Just two of 351 teams in Division I basketball remain unbeaten.
One is Virginia. The other is … well, if you’re reading this column, you already know the answer.
An undefeated record at this point in the season might imply some kind of otherworldly dominance. The Michigan men’s basketball team has had that at times, but by and large, it hasn’t been the story of its season. When viewing the past 17 games together, few season-long trends emerge.
So what is the secret to the Wolverines’ success?
Answer: precisely that.
Michigan’s won games by blowing the doors off teams. It blitzed Villanova right out of the gate to a 44-17 halftime lead and beat Purdue and Indiana on the strength of a dizzying first 10 minutes. The Wolverines have won the hard way too, starting slow against Penn State and Illinois before methodically grinding them into a fine powder.
Michigan has had games over by halftime and has had to ice games at the free throw line. It’s scored over 80 points five times and under 70 five times. Right now, the only question is which equally effective Wolverine team will show up.
“We’re such a day-to-day team, and I’m a day-to-day coach,” said coach John Beilein after Michigan’s latest triumph, an 80-60 beatdown of Northwestern on Sunday. “They’re just so good with what they run. They run pro sets, they show you one thing, they do another thing, and they’re really good defensively — they were leading the country in not giving up threes.”
The Wolverines aren’t necessarily deep — just seven players get regular minutes. But that group is as balanced — five different players have led the team in scoring — and as well-rounded as any in the country. Zavier Simpson and Charles Matthews are the defensive tone-setters. Jon Teske is the low-post anchor. Jordan Poole and Ignas Brazdeikis go and get buckets. Isaiah Livers and Eli Brooks bring needed versatility off the bench. It’s hard to imagine a rotation without any one of them.
“You never know who can be the leading scorer on this team,” Matthews said. “You never know who can be the leading rebounder, leader in assists. We just play to win.”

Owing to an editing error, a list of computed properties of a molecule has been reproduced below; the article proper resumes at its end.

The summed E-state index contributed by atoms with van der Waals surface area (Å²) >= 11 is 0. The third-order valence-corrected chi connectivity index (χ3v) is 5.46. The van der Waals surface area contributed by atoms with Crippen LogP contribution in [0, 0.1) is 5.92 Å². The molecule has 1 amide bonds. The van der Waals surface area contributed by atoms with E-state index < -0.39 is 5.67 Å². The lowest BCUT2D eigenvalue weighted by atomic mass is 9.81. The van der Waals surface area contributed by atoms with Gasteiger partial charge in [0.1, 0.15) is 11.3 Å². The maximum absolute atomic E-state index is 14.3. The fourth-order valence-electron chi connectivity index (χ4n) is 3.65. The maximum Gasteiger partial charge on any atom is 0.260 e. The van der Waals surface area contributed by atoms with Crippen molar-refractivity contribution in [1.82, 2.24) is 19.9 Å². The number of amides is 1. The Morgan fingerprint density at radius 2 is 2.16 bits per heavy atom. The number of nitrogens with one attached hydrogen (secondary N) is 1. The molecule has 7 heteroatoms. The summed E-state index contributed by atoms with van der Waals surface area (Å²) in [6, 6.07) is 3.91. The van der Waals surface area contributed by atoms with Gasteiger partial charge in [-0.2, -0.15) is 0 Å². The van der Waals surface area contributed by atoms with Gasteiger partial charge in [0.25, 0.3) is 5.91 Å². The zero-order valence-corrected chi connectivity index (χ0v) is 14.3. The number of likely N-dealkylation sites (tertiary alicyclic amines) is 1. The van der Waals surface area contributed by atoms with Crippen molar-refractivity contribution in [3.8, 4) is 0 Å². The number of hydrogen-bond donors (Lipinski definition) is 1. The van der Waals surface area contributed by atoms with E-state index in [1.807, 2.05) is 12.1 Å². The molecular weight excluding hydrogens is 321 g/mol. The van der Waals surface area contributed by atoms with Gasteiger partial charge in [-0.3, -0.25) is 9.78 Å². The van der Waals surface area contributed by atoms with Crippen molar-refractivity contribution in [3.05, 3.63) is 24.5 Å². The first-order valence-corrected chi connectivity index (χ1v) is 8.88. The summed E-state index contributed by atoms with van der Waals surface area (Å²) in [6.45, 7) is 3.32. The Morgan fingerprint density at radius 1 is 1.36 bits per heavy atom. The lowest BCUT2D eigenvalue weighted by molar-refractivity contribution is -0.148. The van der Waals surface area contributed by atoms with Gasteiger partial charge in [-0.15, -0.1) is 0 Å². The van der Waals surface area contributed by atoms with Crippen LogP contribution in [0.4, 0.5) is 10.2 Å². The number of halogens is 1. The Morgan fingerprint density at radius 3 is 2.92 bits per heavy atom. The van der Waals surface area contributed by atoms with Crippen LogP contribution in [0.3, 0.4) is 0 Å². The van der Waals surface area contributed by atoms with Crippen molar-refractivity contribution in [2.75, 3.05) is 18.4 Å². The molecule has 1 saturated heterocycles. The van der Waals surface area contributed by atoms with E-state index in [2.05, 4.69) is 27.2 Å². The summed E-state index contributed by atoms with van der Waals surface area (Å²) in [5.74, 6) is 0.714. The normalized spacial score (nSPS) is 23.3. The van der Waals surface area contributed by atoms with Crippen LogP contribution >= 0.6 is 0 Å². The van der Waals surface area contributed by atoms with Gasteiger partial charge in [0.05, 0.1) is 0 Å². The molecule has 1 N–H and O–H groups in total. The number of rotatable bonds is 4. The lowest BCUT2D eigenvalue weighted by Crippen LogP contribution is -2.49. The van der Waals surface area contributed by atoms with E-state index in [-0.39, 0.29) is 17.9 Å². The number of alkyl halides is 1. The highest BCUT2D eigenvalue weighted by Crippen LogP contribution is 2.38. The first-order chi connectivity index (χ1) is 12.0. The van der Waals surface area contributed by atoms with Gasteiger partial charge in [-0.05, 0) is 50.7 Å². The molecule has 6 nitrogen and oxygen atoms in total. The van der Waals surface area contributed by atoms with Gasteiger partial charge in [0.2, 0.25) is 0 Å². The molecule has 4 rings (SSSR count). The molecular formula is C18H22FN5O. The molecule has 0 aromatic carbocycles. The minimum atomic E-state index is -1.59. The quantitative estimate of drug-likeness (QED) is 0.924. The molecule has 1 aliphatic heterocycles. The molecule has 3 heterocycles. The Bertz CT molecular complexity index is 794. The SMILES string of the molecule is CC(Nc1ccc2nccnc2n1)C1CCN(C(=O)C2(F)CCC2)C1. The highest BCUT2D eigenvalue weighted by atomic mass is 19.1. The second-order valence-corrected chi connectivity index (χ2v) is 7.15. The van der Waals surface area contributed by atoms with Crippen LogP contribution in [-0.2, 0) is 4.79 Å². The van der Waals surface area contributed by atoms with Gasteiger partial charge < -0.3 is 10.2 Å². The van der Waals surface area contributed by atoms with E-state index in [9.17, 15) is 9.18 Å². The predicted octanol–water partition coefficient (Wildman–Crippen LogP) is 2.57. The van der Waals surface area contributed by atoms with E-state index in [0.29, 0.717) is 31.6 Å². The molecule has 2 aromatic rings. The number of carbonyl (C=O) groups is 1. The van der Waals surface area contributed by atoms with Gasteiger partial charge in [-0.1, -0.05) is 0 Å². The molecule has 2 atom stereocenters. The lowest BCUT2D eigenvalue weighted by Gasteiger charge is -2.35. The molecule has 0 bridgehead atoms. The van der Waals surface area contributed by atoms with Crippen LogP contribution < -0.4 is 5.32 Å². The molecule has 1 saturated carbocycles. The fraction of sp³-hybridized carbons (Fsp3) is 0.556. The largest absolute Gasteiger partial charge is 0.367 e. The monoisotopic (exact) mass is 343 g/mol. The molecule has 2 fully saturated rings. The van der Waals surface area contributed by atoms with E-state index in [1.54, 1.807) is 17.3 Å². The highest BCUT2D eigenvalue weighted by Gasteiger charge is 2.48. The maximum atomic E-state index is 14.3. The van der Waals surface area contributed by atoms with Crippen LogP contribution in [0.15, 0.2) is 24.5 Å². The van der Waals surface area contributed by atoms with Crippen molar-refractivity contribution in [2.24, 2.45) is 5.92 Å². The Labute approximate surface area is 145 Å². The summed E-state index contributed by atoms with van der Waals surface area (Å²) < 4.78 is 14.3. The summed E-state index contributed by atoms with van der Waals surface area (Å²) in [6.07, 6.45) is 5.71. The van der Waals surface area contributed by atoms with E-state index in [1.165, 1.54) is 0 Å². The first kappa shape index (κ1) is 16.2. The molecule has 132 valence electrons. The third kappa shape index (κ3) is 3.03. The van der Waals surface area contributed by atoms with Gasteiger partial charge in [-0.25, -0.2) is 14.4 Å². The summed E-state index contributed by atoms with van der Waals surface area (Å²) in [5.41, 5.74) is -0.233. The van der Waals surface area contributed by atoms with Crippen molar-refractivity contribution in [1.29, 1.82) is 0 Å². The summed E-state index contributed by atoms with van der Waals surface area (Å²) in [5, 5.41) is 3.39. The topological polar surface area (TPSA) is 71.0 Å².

Michigan’s defense is unquestionably its backbone. The Wolverines rank in the top five in the country in steal rate, free throw rate, defensive rebounding rate and opposing 3-point percentage per KenPom. But they rank 20th in adjusted offensive efficiency as well.
Michigan has areas which can be exploited, certainly. But in the same way that not all of the Wolverines’ strengths show up at once, neither do their weaknesses.
Just look at Sunday night’s victory, in which Michigan broke a school record for most wins to start a season.
The Wolverines’ first meeting with the Wildcats was a 62-60 slugfest in Evanston. This, Michigan’s closest game of the season, was one of the few times its flaws were exposed to a degree that could cost them a victory.
Simpson, a career 30 percent 3-point shooter, was lured into putting up five from behind the arc. He missed all of them and forced Beilein to take his best defender and floor general out of the waning moments of a one-possession road game. This was Northwestern’s formula for beating the Wolverines, and it just about worked.
On Sunday, the Wildcats sagged off the junior again. Again, it was working — until it wasn’t.
With 10:56 to play in the first half, Simpson, despite a 0-for-2 start, canned a trey. Then another. And another. An off-the-dribble midrange pull-up — a shot he’s taken probably once this year, if that. Another trey. And on the next possession, a crossover and a step-back into the most unlikely of heat checks — a 3-pointer that was one of those shots you simply knew was going in.
Meanwhile, Teske’s lack of outside shooting has yet to hurt Michigan similarly, but Northwestern, seeing the 7-foot-1 center’s five threes in 22 attempts this season, made it clear it was fine with leaving him open. Teske shot that strategy down, going 3-for-4 on his way to tying a career high with 17 points — in the first half.
It’s easy to forget it now, but 3-point shooting was supposed to be one of the Wolverines’ weaknesses entering the season. Northwestern coach Chris Collins stated postgame that his team was going to live with Simpson and Teske firing from outside. What happens now that teams know it can kill them?
“Give those guys credit, they went 8-for-15 from the 3-point line,” Collins said. “When they’re shooting like that, and you add Charles and Jordan Poole and Iggy to that group, Livers and those guys off the bench, they’re going to be very difficult to beat.”
Added Beilein: “What we got to do in those situations, we got to find other people. … You take away one thing from us, our hope is that we have another answer.”
The Wolverines almost always do have an answer — and that’s what makes beating them so challenging. The blueprint for doing so, to the extent that there even is one, changes every game, and their weaknesses are mostly neutralized by their adaptability.
Want to know what that entails? Ask Collins.
“That’s why they’re 17-0.”
Shames can be reached at firstname.lastname@example.org or on Twitter @Jacob_Shames. He’ll usually follow back.